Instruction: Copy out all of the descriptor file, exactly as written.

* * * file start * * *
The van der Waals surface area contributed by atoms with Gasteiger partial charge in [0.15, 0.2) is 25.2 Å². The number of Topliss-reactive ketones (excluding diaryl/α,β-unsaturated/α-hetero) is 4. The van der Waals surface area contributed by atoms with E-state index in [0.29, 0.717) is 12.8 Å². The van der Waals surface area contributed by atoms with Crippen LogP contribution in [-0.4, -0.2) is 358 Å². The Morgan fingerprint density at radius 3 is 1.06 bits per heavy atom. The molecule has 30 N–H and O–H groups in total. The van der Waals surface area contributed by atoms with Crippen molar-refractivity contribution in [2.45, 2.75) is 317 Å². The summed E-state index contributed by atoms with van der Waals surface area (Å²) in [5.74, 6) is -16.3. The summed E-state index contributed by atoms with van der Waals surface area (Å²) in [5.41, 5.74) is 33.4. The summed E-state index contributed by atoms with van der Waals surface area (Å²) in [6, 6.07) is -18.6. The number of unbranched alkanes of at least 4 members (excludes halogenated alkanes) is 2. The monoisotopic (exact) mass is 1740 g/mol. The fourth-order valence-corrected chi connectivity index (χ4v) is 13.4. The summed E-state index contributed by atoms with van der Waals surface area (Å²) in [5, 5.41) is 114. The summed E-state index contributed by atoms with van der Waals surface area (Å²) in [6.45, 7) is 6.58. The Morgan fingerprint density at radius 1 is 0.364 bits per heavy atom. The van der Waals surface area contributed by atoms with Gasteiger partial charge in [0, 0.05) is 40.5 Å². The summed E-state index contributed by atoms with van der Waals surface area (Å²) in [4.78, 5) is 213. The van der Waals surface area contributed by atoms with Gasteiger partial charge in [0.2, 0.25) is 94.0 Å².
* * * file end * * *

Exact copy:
The van der Waals surface area contributed by atoms with Gasteiger partial charge in [0.15, 0.2) is 25.2 Å². The number of Topliss-reactive ketones (excluding diaryl/α,β-unsaturated/α-hetero) is 4. The van der Waals surface area contributed by atoms with E-state index in [0.29, 0.717) is 12.8 Å². The van der Waals surface area contributed by atoms with Crippen LogP contribution in [-0.4, -0.2) is 358 Å². The Morgan fingerprint density at radius 3 is 1.06 bits per heavy atom. The molecule has 30 N–H and O–H groups in total. The van der Waals surface area contributed by atoms with Crippen molar-refractivity contribution in [2.45, 2.75) is 317 Å². The summed E-state index contributed by atoms with van der Waals surface area (Å²) in [5.74, 6) is -16.3. The summed E-state index contributed by atoms with van der Waals surface area (Å²) in [5.41, 5.74) is 33.4. The summed E-state index contributed by atoms with van der Waals surface area (Å²) in [6, 6.07) is -18.6. The number of unbranched alkanes of at least 4 members (excludes halogenated alkanes) is 2. The monoisotopic (exact) mass is 1740 g/mol. The fourth-order valence-corrected chi connectivity index (χ4v) is 13.4. The summed E-state index contributed by atoms with van der Waals surface area (Å²) in [5, 5.41) is 114. The summed E-state index contributed by atoms with van der Waals surface area (Å²) in [6.45, 7) is 6.58. The Morgan fingerprint density at radius 1 is 0.364 bits per heavy atom. The van der Waals surface area contributed by atoms with Gasteiger partial charge in [0, 0.05) is 40.5 Å². The summed E-state index contributed by atoms with van der Waals surface area (Å²) in [4.78, 5) is 213. The van der Waals surface area contributed by atoms with Gasteiger partial charge in [0.2, 0.25) is 94.0 Å².